GRP moulding refers to the moulding of parts made from glass-reinforced plastic - or GRP for short. Otherwise known as fibreglass, this material is renowned for being both strong and very lightweight. Common applications for GRP include boat building, construction and the manufacture of automotive body parts such as bumpers.
An exclusive process is used to manufacture components from GRP material. Firstly, a copy of the required product is manufactured - usually from foam - before being sprayed with a special wax called a release agent to allow easy separation from the mould post-production. This part is commonly referred to as a plug and is an exact replica of the required component. Layers of fibreglass and resin are then layered on top of the plug and cured, which - once solidified and separated from the plug - will become the mould.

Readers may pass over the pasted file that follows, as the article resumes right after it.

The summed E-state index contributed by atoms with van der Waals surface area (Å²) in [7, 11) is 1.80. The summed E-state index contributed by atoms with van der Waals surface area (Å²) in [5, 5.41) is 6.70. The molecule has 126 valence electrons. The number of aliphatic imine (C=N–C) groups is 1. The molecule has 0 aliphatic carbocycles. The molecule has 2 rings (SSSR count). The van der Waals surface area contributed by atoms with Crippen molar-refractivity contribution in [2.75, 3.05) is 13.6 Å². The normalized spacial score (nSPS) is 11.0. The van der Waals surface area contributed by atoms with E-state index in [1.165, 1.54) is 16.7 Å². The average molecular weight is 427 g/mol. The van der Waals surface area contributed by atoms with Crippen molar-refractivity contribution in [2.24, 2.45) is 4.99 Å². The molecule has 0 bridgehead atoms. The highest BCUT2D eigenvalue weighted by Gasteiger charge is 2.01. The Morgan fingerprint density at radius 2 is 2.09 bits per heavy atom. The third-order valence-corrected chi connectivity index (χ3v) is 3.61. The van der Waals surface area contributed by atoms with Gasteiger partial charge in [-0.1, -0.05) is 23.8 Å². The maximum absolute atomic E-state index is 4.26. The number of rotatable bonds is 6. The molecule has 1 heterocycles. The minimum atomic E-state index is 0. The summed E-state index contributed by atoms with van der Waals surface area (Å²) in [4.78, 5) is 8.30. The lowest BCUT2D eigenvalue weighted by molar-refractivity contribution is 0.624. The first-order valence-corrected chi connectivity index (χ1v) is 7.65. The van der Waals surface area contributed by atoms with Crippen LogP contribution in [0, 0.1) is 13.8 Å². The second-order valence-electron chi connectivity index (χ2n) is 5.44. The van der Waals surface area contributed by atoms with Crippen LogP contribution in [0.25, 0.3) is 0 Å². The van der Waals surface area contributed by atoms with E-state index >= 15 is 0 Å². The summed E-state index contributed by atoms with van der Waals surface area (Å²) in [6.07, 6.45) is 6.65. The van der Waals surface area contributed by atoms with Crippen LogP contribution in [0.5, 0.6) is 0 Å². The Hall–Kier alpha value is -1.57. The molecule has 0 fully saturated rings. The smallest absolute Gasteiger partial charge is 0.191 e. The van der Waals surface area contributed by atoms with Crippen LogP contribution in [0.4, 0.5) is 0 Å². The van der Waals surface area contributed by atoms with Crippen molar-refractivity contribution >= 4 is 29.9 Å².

The same technique of layering and curing GRP within the mould is then used to create the product. As the mould is also coated in a release agent, it is simple to separate it from the moulded part once the moulding process is complete.
Used to produce
Parts made from GRP, otherwise known as fibreglass.
GRP stands for glass-reinforced plastic, which is renowned for being both strong and very lightweight.
The primary method for producing GRP or fibreglass components.
Results in a durable product.
GRP is a cost-effective, versatile material
GRP moulding can be quite a lengthy process in comparison to other moulding methods, as it remains mostly manual.
GRP moulds and plugs can prove expensive depending on the complexity of the part.